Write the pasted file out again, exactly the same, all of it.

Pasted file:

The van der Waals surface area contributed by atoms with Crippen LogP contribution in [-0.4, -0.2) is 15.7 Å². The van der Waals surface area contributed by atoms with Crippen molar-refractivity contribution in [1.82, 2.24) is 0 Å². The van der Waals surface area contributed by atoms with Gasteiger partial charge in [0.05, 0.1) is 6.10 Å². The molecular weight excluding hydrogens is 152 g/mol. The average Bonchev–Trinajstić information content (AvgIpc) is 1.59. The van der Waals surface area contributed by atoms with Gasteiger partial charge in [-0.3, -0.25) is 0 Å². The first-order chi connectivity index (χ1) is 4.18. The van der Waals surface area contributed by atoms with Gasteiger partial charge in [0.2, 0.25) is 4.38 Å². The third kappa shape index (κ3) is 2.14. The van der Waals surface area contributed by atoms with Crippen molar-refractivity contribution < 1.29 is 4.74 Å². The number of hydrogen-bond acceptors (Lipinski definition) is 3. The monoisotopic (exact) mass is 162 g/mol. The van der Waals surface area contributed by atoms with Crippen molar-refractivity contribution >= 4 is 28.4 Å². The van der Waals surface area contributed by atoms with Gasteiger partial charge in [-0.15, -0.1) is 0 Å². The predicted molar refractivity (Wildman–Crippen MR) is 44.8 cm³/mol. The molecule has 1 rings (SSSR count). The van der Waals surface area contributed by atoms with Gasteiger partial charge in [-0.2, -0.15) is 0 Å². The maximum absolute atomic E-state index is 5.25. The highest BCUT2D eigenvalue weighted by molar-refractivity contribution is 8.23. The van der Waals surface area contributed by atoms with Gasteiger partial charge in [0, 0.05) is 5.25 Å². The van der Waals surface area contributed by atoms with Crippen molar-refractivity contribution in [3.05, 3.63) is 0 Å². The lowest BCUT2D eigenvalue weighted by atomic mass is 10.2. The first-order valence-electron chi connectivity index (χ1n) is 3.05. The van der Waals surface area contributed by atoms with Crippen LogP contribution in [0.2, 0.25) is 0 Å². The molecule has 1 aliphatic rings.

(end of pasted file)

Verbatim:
The van der Waals surface area contributed by atoms with Crippen LogP contribution in [-0.4, -0.2) is 15.7 Å². The van der Waals surface area contributed by atoms with Crippen molar-refractivity contribution in [1.82, 2.24) is 0 Å². The van der Waals surface area contributed by atoms with Gasteiger partial charge in [0.05, 0.1) is 6.10 Å². The molecular weight excluding hydrogens is 152 g/mol. The average Bonchev–Trinajstić information content (AvgIpc) is 1.59. The van der Waals surface area contributed by atoms with Gasteiger partial charge in [-0.3, -0.25) is 0 Å². The first-order chi connectivity index (χ1) is 4.18. The van der Waals surface area contributed by atoms with Gasteiger partial charge in [0.2, 0.25) is 4.38 Å². The third kappa shape index (κ3) is 2.14. The van der Waals surface area contributed by atoms with Crippen molar-refractivity contribution < 1.29 is 4.74 Å². The number of hydrogen-bond acceptors (Lipinski definition) is 3. The monoisotopic (exact) mass is 162 g/mol. The van der Waals surface area contributed by atoms with Crippen molar-refractivity contribution >= 4 is 28.4 Å². The van der Waals surface area contributed by atoms with Gasteiger partial charge in [-0.15, -0.1) is 0 Å². The predicted molar refractivity (Wildman–Crippen MR) is 44.8 cm³/mol. The molecule has 1 rings (SSSR count). The van der Waals surface area contributed by atoms with Gasteiger partial charge in [-0.2, -0.15) is 0 Å². The maximum absolute atomic E-state index is 5.25. The highest BCUT2D eigenvalue weighted by molar-refractivity contribution is 8.23. The van der Waals surface area contributed by atoms with Gasteiger partial charge in [0, 0.05) is 5.25 Å². The van der Waals surface area contributed by atoms with Crippen molar-refractivity contribution in [3.05, 3.63) is 0 Å². The lowest BCUT2D eigenvalue weighted by atomic mass is 10.2. The first-order valence-electron chi connectivity index (χ1n) is 3.05. The van der Waals surface area contributed by atoms with Crippen LogP contribution in [0.2, 0.25) is 0 Å². The molecule has 1 aliphatic rings.